One of the last chores of the season – Done!

I’m not talking out of turn, I think, when I say that Big Brother keeps forgetting I’m not an electrician. He has said so himself. On my best day I’m a sort of self-taught handyman. On my worst days sparks fly and things that should stay up fall down. I barely know how to make most things work, and when I get them to work there’s always a good chance it could have been done better.

So when on Sunday a commenter said,

Anything bigger than 32 gauge will be more than enough, although you’ll probably want 24 gauge or larger for mechanical strength, so they don’t stretch or break while pulling them.

I thought, “That sounds right, but BB is always after me to use large-gauge wire on DC. I should play it safe and keep doing what I’m doing.” But then BB himself, having read that comment, saw me coming and emailed,

Joel, the person who said that your new meters only need small gauge wire is exactly right (as long as they are the only thing connected to the wire) That’s why I sent you that hank of multi-conductor telephone wire. Basically wire the meters straight to your battery bank each on one twisted pair of wire.

So if you use that wire, the drill you have will be fine.

Okay, so that changed things, possibly more than he intended. If I used that wire, I could come up through an existing hole in the floor and didn’t need to fish wire through the wall at all. Just pry out a caulk plug.

meter1
It works! I’m always pleasantly surprised when I wire up something like this and it works.

Anyway, fortunately I had left means by which I could pull new wire through the conduit for once, and soon I had new small-gauge wire inside the cabin and ready to wire to my new meters.

meter2
And there you go. Doesn’t really mean anything now but there will be winter mornings and evenings when this will be information of great interest to me.

And anyway I’m just pleased with myself that I got it done. Working with electricity – even at very small amperage – and crawling around under the cabin are two of my least favorite things. Put them together and it’s a chore I’m glad to finally be on the right side of.

meter3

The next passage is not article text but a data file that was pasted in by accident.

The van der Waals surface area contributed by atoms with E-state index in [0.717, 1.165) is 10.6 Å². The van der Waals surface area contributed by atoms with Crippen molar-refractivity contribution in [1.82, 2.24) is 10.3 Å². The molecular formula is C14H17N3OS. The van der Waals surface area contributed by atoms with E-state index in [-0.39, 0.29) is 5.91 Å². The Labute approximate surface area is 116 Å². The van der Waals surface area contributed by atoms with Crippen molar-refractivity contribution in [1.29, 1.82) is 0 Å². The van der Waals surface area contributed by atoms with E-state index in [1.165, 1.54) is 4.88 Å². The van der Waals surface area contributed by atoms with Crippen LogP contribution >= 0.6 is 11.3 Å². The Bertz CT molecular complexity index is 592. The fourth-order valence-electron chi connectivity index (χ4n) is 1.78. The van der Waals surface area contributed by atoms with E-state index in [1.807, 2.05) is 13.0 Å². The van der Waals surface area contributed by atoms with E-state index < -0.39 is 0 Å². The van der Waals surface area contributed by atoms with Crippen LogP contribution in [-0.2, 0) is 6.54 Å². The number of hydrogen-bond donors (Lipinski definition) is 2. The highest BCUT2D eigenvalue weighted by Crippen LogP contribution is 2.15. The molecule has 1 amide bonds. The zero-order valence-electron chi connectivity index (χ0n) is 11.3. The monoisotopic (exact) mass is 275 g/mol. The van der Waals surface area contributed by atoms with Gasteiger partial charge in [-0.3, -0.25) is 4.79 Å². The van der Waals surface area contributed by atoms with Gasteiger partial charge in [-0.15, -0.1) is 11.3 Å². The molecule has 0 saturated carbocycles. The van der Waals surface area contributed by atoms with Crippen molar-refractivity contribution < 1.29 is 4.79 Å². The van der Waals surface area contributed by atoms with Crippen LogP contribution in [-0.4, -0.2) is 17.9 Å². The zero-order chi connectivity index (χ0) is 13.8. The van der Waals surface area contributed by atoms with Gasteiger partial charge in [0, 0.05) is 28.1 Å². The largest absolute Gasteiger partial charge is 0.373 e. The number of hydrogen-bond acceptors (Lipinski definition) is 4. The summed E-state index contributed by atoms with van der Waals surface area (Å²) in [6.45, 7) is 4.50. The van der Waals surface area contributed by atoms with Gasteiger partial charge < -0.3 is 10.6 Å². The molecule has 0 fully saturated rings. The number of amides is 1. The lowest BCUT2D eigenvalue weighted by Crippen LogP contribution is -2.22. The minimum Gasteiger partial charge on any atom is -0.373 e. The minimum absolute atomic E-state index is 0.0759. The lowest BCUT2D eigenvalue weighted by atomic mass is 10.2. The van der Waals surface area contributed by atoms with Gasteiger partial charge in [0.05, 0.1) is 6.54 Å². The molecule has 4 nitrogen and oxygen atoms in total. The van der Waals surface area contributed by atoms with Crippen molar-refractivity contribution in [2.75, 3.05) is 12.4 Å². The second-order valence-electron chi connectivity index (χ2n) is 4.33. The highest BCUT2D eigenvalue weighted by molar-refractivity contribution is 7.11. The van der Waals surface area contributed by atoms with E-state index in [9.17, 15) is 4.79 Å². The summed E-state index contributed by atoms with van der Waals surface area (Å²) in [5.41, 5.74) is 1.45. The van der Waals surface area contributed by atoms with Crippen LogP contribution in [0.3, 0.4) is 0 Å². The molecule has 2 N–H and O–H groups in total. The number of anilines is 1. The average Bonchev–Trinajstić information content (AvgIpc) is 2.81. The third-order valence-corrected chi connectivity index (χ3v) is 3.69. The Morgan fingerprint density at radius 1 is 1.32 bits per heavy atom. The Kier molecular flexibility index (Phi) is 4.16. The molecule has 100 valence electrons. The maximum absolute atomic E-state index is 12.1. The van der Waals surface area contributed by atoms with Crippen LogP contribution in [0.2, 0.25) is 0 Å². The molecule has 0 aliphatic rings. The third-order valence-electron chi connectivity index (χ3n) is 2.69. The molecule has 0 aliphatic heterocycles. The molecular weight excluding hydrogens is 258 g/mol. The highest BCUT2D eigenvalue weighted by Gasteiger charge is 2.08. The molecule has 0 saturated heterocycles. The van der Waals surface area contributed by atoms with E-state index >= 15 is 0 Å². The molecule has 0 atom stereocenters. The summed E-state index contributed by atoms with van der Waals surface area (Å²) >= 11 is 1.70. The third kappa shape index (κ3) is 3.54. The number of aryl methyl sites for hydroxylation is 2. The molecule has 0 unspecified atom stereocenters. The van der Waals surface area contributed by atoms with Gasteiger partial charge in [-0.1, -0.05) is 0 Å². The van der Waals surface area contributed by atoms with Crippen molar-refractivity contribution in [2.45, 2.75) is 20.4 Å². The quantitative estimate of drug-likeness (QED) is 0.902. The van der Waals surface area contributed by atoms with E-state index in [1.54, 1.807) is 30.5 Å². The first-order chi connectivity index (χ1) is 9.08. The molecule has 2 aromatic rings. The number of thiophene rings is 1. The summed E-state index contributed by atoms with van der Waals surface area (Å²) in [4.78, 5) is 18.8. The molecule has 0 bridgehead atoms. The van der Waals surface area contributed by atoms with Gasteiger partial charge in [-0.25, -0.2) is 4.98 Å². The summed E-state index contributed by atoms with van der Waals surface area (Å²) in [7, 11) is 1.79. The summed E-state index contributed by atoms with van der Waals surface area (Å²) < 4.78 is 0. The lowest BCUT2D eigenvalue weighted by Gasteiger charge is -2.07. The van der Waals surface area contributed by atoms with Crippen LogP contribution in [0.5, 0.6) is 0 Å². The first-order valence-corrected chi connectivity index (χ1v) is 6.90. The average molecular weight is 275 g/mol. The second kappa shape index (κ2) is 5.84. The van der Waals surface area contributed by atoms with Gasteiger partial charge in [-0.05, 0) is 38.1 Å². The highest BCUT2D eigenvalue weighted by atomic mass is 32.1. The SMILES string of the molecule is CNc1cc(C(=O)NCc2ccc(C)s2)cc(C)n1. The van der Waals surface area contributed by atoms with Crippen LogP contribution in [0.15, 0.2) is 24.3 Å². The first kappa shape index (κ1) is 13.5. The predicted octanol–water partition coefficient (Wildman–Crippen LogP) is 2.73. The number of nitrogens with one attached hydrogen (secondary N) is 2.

Further, the old one won’t go to waste. With the addition of a couple of alligator clips this’ll be screwed to the powershed wall as my permanent battery-checking voltmeter. Better than that redneck analog meter I wired up for the purpose years ago.

About Joel

You shouldn't ask these questions of a paranoid recluse, you know.
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7 Responses to One of the last chores of the season – Done!

  1. Mark Matis says:

    Woo Hoo!!!

    Now it’s time to wait for the smoken sparken spitzen flamen…
    }:-]

  2. Ben says:

    Bravo! Encore, Encore.

  3. Judy says:

    Ben – I’m not sure Joel wants to do an encore, but I think a congratulatory adult beverage might be just about right.

  4. coloradohermit says:

    Nicely done! Did Laddie help?

  5. Tennessee Budd says:

    Bravo, Joel!
    Fortunately, I grew up redneck, so my folks or one or another family member was generally around to teach me how to do whatever it was that needed doing. Despite that fact, there are lacunae in my experience & knowledge, & I’m at times forced to do something I don’t know much about. At such times, it’s always a great pleasure (and relief) when I can do so without letting the smoke out of something, causing a gnashing of gears, or having something heavy crash to the ground. (I’ve long ago accepted that I’ll probably bleed while performing any task.)
    Well done!

  6. s says:

    If the new wires are 24 or 22 AWG, they will probably melt and open if they ever get pinched or otherwise shorted. It would be safer to put a 2-amp fuse in the +lead from both battery banks to the new meters. Big batteries can provide extremely large currents into a short.

  7. Joel says:

    They both have 2 amp fuses.

To the stake with the heretic!